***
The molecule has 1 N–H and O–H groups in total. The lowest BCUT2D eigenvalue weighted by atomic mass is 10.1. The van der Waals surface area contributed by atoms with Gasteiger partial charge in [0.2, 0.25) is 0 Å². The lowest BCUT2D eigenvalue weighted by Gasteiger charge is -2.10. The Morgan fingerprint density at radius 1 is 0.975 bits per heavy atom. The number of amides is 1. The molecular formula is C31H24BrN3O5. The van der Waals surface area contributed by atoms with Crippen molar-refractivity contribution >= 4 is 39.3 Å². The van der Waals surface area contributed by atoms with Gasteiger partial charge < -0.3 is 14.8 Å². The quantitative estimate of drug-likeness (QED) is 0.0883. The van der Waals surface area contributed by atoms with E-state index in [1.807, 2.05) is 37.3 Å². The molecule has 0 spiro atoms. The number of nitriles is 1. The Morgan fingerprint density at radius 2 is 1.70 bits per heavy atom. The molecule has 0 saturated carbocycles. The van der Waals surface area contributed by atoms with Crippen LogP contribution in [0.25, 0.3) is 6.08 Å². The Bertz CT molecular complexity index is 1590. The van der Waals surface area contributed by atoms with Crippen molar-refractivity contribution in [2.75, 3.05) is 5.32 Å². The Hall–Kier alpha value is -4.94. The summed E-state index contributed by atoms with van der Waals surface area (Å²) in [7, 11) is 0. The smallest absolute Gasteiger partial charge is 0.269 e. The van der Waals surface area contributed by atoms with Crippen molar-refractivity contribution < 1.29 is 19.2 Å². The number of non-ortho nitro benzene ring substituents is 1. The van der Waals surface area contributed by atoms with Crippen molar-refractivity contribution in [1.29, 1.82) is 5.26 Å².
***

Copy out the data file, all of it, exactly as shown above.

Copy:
The molecule has 1 N–H and O–H groups in total. The lowest BCUT2D eigenvalue weighted by atomic mass is 10.1. The van der Waals surface area contributed by atoms with Gasteiger partial charge in [0.2, 0.25) is 0 Å². The lowest BCUT2D eigenvalue weighted by Gasteiger charge is -2.10. The Morgan fingerprint density at radius 1 is 0.975 bits per heavy atom. The number of amides is 1. The molecular formula is C31H24BrN3O5. The van der Waals surface area contributed by atoms with Crippen molar-refractivity contribution >= 4 is 39.3 Å². The van der Waals surface area contributed by atoms with Gasteiger partial charge < -0.3 is 14.8 Å². The quantitative estimate of drug-likeness (QED) is 0.0883. The van der Waals surface area contributed by atoms with E-state index in [1.807, 2.05) is 37.3 Å². The molecule has 0 spiro atoms. The number of nitriles is 1. The Morgan fingerprint density at radius 2 is 1.70 bits per heavy atom. The molecule has 0 saturated carbocycles. The van der Waals surface area contributed by atoms with Crippen LogP contribution in [0.25, 0.3) is 6.08 Å². The Bertz CT molecular complexity index is 1590. The van der Waals surface area contributed by atoms with Crippen molar-refractivity contribution in [2.75, 3.05) is 5.32 Å². The Hall–Kier alpha value is -4.94. The summed E-state index contributed by atoms with van der Waals surface area (Å²) in [7, 11) is 0. The smallest absolute Gasteiger partial charge is 0.269 e. The van der Waals surface area contributed by atoms with Crippen molar-refractivity contribution < 1.29 is 19.2 Å². The number of non-ortho nitro benzene ring substituents is 1. The van der Waals surface area contributed by atoms with Crippen molar-refractivity contribution in [1.29, 1.82) is 5.26 Å².